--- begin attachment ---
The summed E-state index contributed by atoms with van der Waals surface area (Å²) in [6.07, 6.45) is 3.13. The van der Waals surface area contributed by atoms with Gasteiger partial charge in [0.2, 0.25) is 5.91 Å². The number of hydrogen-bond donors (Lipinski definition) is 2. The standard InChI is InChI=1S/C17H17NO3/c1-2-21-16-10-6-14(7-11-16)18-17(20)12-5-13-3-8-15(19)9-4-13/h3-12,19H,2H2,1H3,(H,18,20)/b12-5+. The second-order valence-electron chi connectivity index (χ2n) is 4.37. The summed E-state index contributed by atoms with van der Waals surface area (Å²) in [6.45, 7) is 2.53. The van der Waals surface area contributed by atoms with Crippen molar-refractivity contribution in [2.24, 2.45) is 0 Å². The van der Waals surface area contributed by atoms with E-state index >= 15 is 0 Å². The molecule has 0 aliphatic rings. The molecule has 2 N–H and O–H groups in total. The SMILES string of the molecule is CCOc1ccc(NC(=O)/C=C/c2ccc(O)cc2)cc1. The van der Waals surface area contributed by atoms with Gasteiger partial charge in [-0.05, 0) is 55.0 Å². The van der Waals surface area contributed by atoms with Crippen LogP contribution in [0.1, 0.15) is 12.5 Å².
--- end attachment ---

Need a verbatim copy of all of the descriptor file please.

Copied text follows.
The summed E-state index contributed by atoms with van der Waals surface area (Å²) in [6.07, 6.45) is 3.13. The van der Waals surface area contributed by atoms with Gasteiger partial charge in [0.2, 0.25) is 5.91 Å². The number of hydrogen-bond donors (Lipinski definition) is 2. The standard InChI is InChI=1S/C17H17NO3/c1-2-21-16-10-6-14(7-11-16)18-17(20)12-5-13-3-8-15(19)9-4-13/h3-12,19H,2H2,1H3,(H,18,20)/b12-5+. The second-order valence-electron chi connectivity index (χ2n) is 4.37. The summed E-state index contributed by atoms with van der Waals surface area (Å²) in [6.45, 7) is 2.53. The van der Waals surface area contributed by atoms with Crippen molar-refractivity contribution in [2.24, 2.45) is 0 Å². The van der Waals surface area contributed by atoms with E-state index >= 15 is 0 Å². The molecule has 0 aliphatic rings. The molecule has 2 N–H and O–H groups in total. The SMILES string of the molecule is CCOc1ccc(NC(=O)/C=C/c2ccc(O)cc2)cc1. The van der Waals surface area contributed by atoms with Gasteiger partial charge in [-0.05, 0) is 55.0 Å². The van der Waals surface area contributed by atoms with Crippen LogP contribution in [0.1, 0.15) is 12.5 Å².